Qualcomm CEO Confident Broadcasters Will Give Up Spectrum

Wonders whether they will "want to waste the electricity to run the towers" if they can get guaranteed carriage of content on other platforms

Qualcomm CEO
Paul Jacobs says he has "high hopes" that the FCC will be able to get
broadcasters to "move off" of their spectrum,

that he still has hopes
for mobile video despite not having found the
right model with FLO TV, and says the FCC should allow tiered pricing
combined with transparency to give consumers an idea of what
applications are sucking up a lot of bandwidth.

That's according to an advance copy of an interview with Jacobs for C-SPAN's Communicators series, scheduled for airing Friday.

Saying
500 Mhz is "a lot to go get"--referring to the FCC's target of how much
spectrum it wanted to free up for mobile broadband over the next 10
years--Jacobs said he thought incentive auctions could
free up "large chunks" of that spectrum, but that more would still be
needed.

To back up
that hopeful analysis, he pointed to Qualcomm's success in paying some
broadcasters to clear off their channels in advance of the DTV
transition (Qualcomm created its FLO TV video service
with that spectrum). "We have some experience with that ourselves
because we bought spectrum in one of the spectrum auctions," he said,
"and we were able to incent some broadcasters to turn
their systems off and let us start broadcasting."
Jacobs added that it would
be more difficult to get spectrum away from government users, though he
said spectrum sharing may help out in that scenario.

Asked by
Telecommunications Reports Senior Editor Paul Kirby, guest interviewer
for the program, whether 500 Mhz would be enough, Jacobs said he thought
there would be demand for more: "I
think there is going to be a continuing demand for spectrum."

The FCC is
looking to broadcasters to provide up to 120 Mhz of that 500 through
clearing off channels, sharing channels, and consuming less bandwidth,
but to do that it must first get Congress's approval
to compensate broadcasters through incentive auctions, the only way
they will volunteer their spectrum.

Jacobs said
that he thought Congress would be able to approve those auctions "in a
reasonable time frame," pointing out that they would mean money for the
treasury as well as broadcasters.

Asked how
much spectrum could be reclaimed through those incentive auctions,
Jacobs said he understood broadcasters occupied 300 Mhz and said "that
gets you a fairly long way there."  When Kirby pointed
out that would mean clearing broadcasters off entirely, Jacobs
suggested it might wind up being more than the 120 Mhz once there was
money on the table.

"The
interesting thing will be the dynamic that is created once there is a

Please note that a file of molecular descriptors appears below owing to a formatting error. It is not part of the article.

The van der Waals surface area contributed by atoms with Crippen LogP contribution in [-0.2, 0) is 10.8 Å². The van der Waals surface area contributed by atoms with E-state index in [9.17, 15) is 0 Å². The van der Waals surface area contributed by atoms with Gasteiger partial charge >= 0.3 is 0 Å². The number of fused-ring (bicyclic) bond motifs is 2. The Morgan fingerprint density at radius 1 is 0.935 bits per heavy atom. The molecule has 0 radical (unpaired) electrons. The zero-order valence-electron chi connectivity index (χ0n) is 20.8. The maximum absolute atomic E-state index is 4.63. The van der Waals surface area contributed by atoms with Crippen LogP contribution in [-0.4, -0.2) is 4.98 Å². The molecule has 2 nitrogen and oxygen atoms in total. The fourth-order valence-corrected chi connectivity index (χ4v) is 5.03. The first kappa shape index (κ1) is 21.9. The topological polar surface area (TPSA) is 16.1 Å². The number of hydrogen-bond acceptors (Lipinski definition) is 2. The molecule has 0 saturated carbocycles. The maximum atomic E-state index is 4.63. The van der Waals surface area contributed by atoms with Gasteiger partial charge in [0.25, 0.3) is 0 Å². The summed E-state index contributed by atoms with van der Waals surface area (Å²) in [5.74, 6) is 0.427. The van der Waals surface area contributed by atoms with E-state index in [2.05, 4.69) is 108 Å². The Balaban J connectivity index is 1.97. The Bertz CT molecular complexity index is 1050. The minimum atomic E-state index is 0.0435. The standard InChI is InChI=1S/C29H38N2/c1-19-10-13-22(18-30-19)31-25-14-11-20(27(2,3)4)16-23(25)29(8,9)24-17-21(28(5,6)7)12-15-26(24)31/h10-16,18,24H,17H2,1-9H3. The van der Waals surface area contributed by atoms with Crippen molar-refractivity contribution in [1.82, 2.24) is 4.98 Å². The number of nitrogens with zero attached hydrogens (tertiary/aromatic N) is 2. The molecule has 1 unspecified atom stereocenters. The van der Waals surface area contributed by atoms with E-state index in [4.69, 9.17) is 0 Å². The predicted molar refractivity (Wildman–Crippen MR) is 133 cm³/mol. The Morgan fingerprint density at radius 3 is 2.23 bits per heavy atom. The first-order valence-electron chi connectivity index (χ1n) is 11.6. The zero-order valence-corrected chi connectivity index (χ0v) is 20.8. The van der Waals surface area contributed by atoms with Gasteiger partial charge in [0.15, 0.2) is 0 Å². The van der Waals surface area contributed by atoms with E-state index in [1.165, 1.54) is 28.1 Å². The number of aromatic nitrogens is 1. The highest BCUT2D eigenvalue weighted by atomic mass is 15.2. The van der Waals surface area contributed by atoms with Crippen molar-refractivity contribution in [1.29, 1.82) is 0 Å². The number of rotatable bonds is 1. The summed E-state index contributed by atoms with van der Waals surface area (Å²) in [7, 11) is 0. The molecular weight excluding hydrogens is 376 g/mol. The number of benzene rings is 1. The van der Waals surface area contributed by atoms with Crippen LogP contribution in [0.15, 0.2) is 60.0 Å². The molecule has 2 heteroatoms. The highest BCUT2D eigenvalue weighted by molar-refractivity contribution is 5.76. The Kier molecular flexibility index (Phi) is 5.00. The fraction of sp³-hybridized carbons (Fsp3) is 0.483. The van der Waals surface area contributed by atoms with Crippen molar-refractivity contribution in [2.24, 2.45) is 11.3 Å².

market system, and then you see who really wants to participate. Do the
broadcasters still want to be over the air, because,
as we know, most people are getting their content through cable or
satellite today. And so, we'll see how that goes," he said.

He pondered
that if the stations can put their content on those other platforms, and
they are "guaranteed" to get to do that (say, through some form of
must-carry), "do they really want to waste the
electricity to run the towers?"

He said that
when Qualcomm was asking broadcasters to clear off to make way for
their FLO system, "we found that people were really willing to make that
trade-off."

Jacobs said
that his advice to the FCC on net neutrality was to allow tiered
pricing, let consumers know how much bandwidth they are using, and put
some pressure on application providers to be more
efficient in their bandwidth use.

He wants the
FCC to make sure consumers know what applications are using up their
bucket of minutes, so the consumer can see that as a cost to them.

Qualcomm has
backed off its consumer targeted FLO TV service--it has stopped its
direct-to-consumer sales of a device for TV reception of the
service--and is looking at either selling it or becoming
a pipe rather than a multichannel video content aggregator. The service
is still being provided to cell phones, he said.

He said
there are a number of parties interested in buying the service. He did
not say which. Those included media companies who he said were thinking
about downloading magazines and newspapers, and
device manufacturers or applications providers who could use that pipe
to update software.

But if video
was supposed to be the killer app for mobile, why did it not seem to
work for FLO? Jacobss said there were things that people wanted to watch
on their phones, but other things they didn't.
"Live sports was very good," he said, "breaking news was very good, but
episodic TV wasn't very good."

He suggested
that there would still be mobile video, but through a combination of
delivery mechanisms, some better for live, some better for caching
content. "But I do believe very strongly that we
will still have mobile TV, it just may be in a different form."